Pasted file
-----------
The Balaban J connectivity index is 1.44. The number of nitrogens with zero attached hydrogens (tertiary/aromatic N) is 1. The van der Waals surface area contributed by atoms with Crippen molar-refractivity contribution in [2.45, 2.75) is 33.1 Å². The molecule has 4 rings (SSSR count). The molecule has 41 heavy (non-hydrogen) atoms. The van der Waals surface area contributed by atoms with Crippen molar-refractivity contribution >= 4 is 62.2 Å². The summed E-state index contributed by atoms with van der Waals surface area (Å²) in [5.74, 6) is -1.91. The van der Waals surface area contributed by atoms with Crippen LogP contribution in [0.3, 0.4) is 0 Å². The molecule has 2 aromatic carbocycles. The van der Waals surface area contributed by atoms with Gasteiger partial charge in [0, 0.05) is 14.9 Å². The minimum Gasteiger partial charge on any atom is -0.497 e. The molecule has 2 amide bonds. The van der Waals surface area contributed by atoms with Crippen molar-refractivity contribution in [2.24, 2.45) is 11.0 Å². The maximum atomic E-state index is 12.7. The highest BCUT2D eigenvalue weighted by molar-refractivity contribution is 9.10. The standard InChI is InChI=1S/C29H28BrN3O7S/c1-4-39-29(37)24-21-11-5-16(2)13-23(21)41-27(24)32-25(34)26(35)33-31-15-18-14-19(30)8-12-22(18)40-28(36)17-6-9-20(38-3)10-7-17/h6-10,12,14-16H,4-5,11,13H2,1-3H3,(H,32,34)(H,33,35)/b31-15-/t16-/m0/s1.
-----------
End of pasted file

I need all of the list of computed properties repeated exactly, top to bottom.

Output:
The Balaban J connectivity index is 1.44. The number of nitrogens with zero attached hydrogens (tertiary/aromatic N) is 1. The van der Waals surface area contributed by atoms with Crippen molar-refractivity contribution in [2.45, 2.75) is 33.1 Å². The molecule has 4 rings (SSSR count). The molecule has 41 heavy (non-hydrogen) atoms. The van der Waals surface area contributed by atoms with Crippen molar-refractivity contribution >= 4 is 62.2 Å². The summed E-state index contributed by atoms with van der Waals surface area (Å²) in [5.74, 6) is -1.91. The van der Waals surface area contributed by atoms with Crippen LogP contribution in [0.3, 0.4) is 0 Å². The molecule has 2 aromatic carbocycles. The van der Waals surface area contributed by atoms with Gasteiger partial charge in [0, 0.05) is 14.9 Å². The minimum Gasteiger partial charge on any atom is -0.497 e. The molecule has 2 amide bonds. The van der Waals surface area contributed by atoms with Crippen molar-refractivity contribution in [2.24, 2.45) is 11.0 Å². The maximum atomic E-state index is 12.7. The highest BCUT2D eigenvalue weighted by molar-refractivity contribution is 9.10. The standard InChI is InChI=1S/C29H28BrN3O7S/c1-4-39-29(37)24-21-11-5-16(2)13-23(21)41-27(24)32-25(34)26(35)33-31-15-18-14-19(30)8-12-22(18)40-28(36)17-6-9-20(38-3)10-7-17/h6-10,12,14-16H,4-5,11,13H2,1-3H3,(H,32,34)(H,33,35)/b31-15-/t16-/m0/s1.